Consumer spending, public debt fuel fears of deep recession in Dutch economy

Parliament in the Netherlands
The Ridderzaal within the Binnenhof parliamentary complex in The Hague. Oct. 8, 2018vverveDepositPhotosDeposit Photos

Low consumer spending and high levels of public debt threaten to cast the Dutch economy into rocky waters going forward, according to findings from both Statistics Netherlands and the International Monetary Fund (IMF) this week. The warning signs come on the heels of months of economic difficulty brought about by the outbreak of Covid-19 in the Netherlands, which have resulted in high levels of unemployment and a slumping GDP.

Adding to the pile of economic woes is a slowdown in consumer spending. In the first quarter of 2020, the amount of disposable income in the hands of Dutch households was 1.6 percent higher than it had been over the same period last year, according to new figures from Statistics Netherlands on Tuesday. In effect, the research group said, saving rates in the Netherlands have therefore increased, partly as a result of the sharp fall in consumer spending brought about by Covid-19.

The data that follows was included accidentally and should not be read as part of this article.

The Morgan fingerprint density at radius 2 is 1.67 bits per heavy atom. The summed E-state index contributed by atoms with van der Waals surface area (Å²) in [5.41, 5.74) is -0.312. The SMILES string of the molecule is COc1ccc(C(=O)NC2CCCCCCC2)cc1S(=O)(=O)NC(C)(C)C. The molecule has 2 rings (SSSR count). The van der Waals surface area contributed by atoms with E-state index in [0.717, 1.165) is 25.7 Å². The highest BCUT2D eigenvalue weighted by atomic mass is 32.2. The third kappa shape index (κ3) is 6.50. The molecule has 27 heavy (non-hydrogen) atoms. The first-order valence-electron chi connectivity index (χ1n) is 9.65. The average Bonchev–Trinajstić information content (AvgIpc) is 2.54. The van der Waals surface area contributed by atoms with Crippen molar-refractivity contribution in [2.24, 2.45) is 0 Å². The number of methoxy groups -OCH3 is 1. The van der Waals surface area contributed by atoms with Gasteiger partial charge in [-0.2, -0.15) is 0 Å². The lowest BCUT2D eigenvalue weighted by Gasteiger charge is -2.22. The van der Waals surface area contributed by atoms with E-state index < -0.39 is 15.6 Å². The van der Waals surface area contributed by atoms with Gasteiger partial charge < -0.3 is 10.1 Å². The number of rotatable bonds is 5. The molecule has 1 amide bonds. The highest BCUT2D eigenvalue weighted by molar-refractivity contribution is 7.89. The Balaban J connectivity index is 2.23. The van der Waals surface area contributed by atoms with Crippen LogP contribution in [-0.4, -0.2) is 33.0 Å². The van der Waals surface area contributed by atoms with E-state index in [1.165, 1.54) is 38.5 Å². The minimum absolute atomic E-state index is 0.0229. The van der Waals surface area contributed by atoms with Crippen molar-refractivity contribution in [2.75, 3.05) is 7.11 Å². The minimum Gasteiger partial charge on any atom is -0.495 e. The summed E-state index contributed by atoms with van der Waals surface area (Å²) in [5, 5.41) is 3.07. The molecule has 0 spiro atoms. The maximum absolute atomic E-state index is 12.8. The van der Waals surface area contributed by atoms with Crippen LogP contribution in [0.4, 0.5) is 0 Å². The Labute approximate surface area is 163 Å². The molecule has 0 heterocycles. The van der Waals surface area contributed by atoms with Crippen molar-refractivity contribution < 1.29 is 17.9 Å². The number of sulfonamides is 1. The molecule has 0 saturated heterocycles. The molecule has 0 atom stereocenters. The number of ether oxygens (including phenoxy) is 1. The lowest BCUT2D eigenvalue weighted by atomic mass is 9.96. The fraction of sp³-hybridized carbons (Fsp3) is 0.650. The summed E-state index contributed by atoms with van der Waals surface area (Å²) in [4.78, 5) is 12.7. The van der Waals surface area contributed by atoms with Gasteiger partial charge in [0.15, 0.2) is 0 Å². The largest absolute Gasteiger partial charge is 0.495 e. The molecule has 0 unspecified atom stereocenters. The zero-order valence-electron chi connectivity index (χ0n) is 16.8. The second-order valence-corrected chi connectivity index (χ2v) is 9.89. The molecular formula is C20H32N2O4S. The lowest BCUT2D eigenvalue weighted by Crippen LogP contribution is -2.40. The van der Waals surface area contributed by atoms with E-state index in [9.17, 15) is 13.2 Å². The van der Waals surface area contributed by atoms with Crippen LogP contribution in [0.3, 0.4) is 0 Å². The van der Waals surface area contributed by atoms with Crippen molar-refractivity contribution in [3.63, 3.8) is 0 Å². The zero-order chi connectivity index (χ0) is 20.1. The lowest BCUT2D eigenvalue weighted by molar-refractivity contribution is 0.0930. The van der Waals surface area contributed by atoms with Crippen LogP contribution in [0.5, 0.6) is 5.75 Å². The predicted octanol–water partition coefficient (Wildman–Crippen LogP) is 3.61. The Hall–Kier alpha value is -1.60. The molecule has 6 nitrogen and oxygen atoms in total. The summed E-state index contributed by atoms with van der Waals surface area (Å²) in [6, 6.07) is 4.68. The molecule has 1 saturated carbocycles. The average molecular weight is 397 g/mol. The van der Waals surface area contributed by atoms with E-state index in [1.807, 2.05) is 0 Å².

Because consumer spending is the driving force of economic activity, the Dutch GDP shrank by 1.5 percent in the first quarter of 2020 when compared to the previous quarter at the end of 2019, according to Statistics Netherlands with the contraction mainly being due to the decline in household consumption.

According to the IMF, this trend is taking place slightly faster than had been anticipated, with a total decrease of as much as 7.7 percent being expected for the entirety of 2020. The IMF, which had predicted back in May that the Dutch economy would contract by 7.5 percent this year, has since revised down its initial outlook, adding that the country will likely make a strong recovery in 2021.

In addition to an ailing GDP, the Dutch economy is seeing higher-than-usual levels of public sector debt. According to Statistics Netherlands, government borrowing was run up by 8.5 billion euros in the first quarter of this year, amounted to almost half (49.5 percent) of the country's entire GDP. 

Furthermore, a portion of the public spending appears to have been squandered, according to Minister of Economic Affairs and Clime Eric Wiebes, who announced on Wednesday that as many as 120 companies that received more than 6 million euros in support money as part of the NOW scheme to be able to continue to pay their staff have since declared bankruptcy, according to